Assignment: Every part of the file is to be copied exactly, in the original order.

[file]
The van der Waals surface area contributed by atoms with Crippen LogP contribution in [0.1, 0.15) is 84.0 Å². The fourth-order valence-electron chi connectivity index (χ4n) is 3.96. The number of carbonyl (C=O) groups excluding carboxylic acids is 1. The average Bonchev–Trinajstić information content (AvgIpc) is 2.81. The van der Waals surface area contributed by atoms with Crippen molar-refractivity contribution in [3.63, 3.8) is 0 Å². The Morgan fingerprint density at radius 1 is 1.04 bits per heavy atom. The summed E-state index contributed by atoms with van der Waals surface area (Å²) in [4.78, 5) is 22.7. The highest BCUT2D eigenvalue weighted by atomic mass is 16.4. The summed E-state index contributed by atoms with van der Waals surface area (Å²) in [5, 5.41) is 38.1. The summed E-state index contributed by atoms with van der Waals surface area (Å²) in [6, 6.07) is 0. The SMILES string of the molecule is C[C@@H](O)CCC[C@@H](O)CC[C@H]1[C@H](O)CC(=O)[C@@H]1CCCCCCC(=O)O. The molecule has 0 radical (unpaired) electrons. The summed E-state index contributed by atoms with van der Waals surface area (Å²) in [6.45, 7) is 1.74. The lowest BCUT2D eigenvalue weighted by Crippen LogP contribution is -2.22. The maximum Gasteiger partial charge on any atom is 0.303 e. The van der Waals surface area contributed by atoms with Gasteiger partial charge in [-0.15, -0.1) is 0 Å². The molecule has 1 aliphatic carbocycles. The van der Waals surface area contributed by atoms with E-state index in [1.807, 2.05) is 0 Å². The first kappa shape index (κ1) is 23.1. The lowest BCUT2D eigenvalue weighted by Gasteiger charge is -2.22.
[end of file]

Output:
The van der Waals surface area contributed by atoms with Crippen LogP contribution in [0.1, 0.15) is 84.0 Å². The fourth-order valence-electron chi connectivity index (χ4n) is 3.96. The number of carbonyl (C=O) groups excluding carboxylic acids is 1. The average Bonchev–Trinajstić information content (AvgIpc) is 2.81. The van der Waals surface area contributed by atoms with Crippen molar-refractivity contribution in [3.63, 3.8) is 0 Å². The Morgan fingerprint density at radius 1 is 1.04 bits per heavy atom. The summed E-state index contributed by atoms with van der Waals surface area (Å²) in [4.78, 5) is 22.7. The highest BCUT2D eigenvalue weighted by atomic mass is 16.4. The summed E-state index contributed by atoms with van der Waals surface area (Å²) in [5, 5.41) is 38.1. The summed E-state index contributed by atoms with van der Waals surface area (Å²) in [6, 6.07) is 0. The SMILES string of the molecule is C[C@@H](O)CCC[C@@H](O)CC[C@H]1[C@H](O)CC(=O)[C@@H]1CCCCCCC(=O)O. The molecule has 0 radical (unpaired) electrons. The summed E-state index contributed by atoms with van der Waals surface area (Å²) in [6.45, 7) is 1.74. The lowest BCUT2D eigenvalue weighted by Crippen LogP contribution is -2.22. The maximum Gasteiger partial charge on any atom is 0.303 e. The van der Waals surface area contributed by atoms with Gasteiger partial charge in [-0.15, -0.1) is 0 Å². The molecule has 1 aliphatic carbocycles. The van der Waals surface area contributed by atoms with E-state index in [1.807, 2.05) is 0 Å². The first kappa shape index (κ1) is 23.1. The lowest BCUT2D eigenvalue weighted by Gasteiger charge is -2.22.